First National Bank v. State, 43 Ill. Ct. Cl. 1 (1990)

Nov. 20, 1990 · Illinois Court of Claims · No. 77-CC-0756
43 Ill. Ct. Cl. 1

(No. 77-CC-0756

First National Bank of Springfield, Claimant, v. The State of Illinois, Respondent.

Opinion filed November 20, 1990.

Gibbs & Green (Edward R. Green, of counsel), for Claimant.

Neil F. Hartigan, Attorney General (William Webber, Assistant Attorney General, of counsel), for Respondent.


Montana, C.J.


The facts in this cause appear as follows:

On August 17, 1970, Respondent entered into a general contract with Tal Rauhoff, Inc. (Rauhoff) for *3construction on the State Capitol Building in Springfield, Illinois (Exhibit A). On September 10, 1970, Rauhoff entered into a subcontract agreement with the Rhodes & Rodier Co., Claimant, for lathing and plastering work (Exhibit C). As work progressed, Rauhoff submitted periodic applications for payment to Respondent. Twenty-five applications were submitted between January 15, 1971, and December 18, 1973. These are Exhibits El through E25 herein. Each application was a request for payment for a portion of work which according to Rauhoff, had been completed since the last application; each application listed the amount of a subcontractor’s work, the total of previous pay requests pertaining to work performed by the subcontractor and the amount of the present pay request. The Respondent would pay the amount requested to Rauhoff less a percentage retainage (15% for Exhibits El to E21 and 10% for applications E22 to E25) which was held back by the Respondent.

Rauhoff had the responsibility to pay Claimant and other subcontractors as required by the general contract. Each of the subcontractors was requested to submit a statement for forwarding to the Respondent stating that all prior statements had been paid when new statements were issued.

The last two applications (Exhibits 24 and 25) made by Rauhoff to Respondent made no application for work done by Claimant. (Subsequently, the Sangamon County Court in No. 246-74 held that in fact $26,000.00 of work had been done by Claimant that should have been included in these applications.) The last application by Rauhoff for work done by Claimant was dated May 30, 1973. Claimant contends that it worked on the project between September 26,1973, and January 12,1974.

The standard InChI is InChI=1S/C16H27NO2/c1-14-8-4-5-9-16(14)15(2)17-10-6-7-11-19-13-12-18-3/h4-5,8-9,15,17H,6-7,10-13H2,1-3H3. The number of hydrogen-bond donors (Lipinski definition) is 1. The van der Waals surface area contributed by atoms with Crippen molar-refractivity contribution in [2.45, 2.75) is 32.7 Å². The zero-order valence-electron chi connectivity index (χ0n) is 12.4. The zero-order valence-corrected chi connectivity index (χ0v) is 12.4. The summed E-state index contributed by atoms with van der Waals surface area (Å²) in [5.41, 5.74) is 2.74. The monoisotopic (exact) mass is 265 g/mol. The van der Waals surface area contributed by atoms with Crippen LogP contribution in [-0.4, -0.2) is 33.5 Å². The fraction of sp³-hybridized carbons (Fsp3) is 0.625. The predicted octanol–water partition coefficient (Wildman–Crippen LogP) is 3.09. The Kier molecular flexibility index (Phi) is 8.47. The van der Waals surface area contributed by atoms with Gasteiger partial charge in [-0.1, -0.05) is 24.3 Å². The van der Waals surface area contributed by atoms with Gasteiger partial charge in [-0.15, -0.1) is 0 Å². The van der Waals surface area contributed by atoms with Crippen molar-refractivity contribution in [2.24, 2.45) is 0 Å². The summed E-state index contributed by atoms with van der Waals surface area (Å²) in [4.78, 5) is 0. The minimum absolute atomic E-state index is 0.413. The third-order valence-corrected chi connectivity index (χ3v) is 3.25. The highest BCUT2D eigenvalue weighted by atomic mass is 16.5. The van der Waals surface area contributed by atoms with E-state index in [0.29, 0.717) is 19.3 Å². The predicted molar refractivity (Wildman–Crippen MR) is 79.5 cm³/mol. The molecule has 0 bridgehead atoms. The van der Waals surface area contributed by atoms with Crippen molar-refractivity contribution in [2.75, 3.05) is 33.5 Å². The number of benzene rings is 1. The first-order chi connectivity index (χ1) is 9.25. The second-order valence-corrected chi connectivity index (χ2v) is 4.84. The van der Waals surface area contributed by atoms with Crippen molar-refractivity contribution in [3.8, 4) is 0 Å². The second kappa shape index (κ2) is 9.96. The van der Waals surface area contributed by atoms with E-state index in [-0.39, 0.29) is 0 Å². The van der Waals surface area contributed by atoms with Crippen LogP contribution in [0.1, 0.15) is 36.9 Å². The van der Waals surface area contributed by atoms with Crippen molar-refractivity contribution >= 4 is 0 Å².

*4Commencing on October 25, 1973, Claimant made written requests to Rauhoff for work done from September 25, 1973, to December 26, 1973. (Exhibits “G”, “H”, and “I”). The total sum was $119,485.76. When Claimant received no payment from Rauhoff, it filed a notice of lien in accordance with section 23 of the Illinois Mechanics Lien Act for $136,563.17. This lien was filed in the Illinois Secretary of State’s Office on February 26, 1974 (Exhibit J). The amount of lien exceeded the pay request of Claimant because it contends it worked on the project until January 12, 1974. Respondent then terminated its contract with Rauhoff. One of the grounds for termination was Claimant’s filing of a lien (Exhibit L).

On April 29,1974, Claimant filed suit in Sangamon County Circuit Court (No. 246-74) against Rauhoff and its bonding company, the Fidelity and Deposit Company of Maryland for $136,563.00. The First National Bank of Springfield was assignee of the Claimant. Rauhoff replied that it was not liable to a subcontractor until payment had been made by Respondent and that none of the sums requested by Claimant had been paid to it by Respondent (Exhibit N). Claimant filed a motion for partial summary judgment and on January 14, 1975, the Court granted it in the sum of $23,400.00. Payment was received by Claimant on January 30,1975. Rauhoff never appealed this order (Exhibit “O”).

On March 21, 1975, Claimant filed another motion for summary judgment against Rauhoff (Exhibit “P”) and retained an independent architect to verify that it had performed additional work on the project.

Initially, on April 21,1975, the Court granted Claimant’s motion for summary judgment against Rauhoff (Exhibit “S”). A motion for reconsideration was filed by *5Rauhoff on April 25, 1975. On that same day, the Sangamon County Court entered an order which held:

“That the unpaid amount of work done by [Plaintiff] under its contract with [Rauhoff] is One Hundred Sixteen Thousand Five Hundred and Thirty-Nine and 7/16 Dollars ($116,539.17). (Exhibit T.)”

The court then held that Rauhoff was not liable for this sum. This was because Rauhoff had not received payment from Respondent for the work which the court determined was done by Claimant. Under the terms of the subcontract Rauhoff was not liable for payment to Claimant until Rauhoff was paid by Respondent.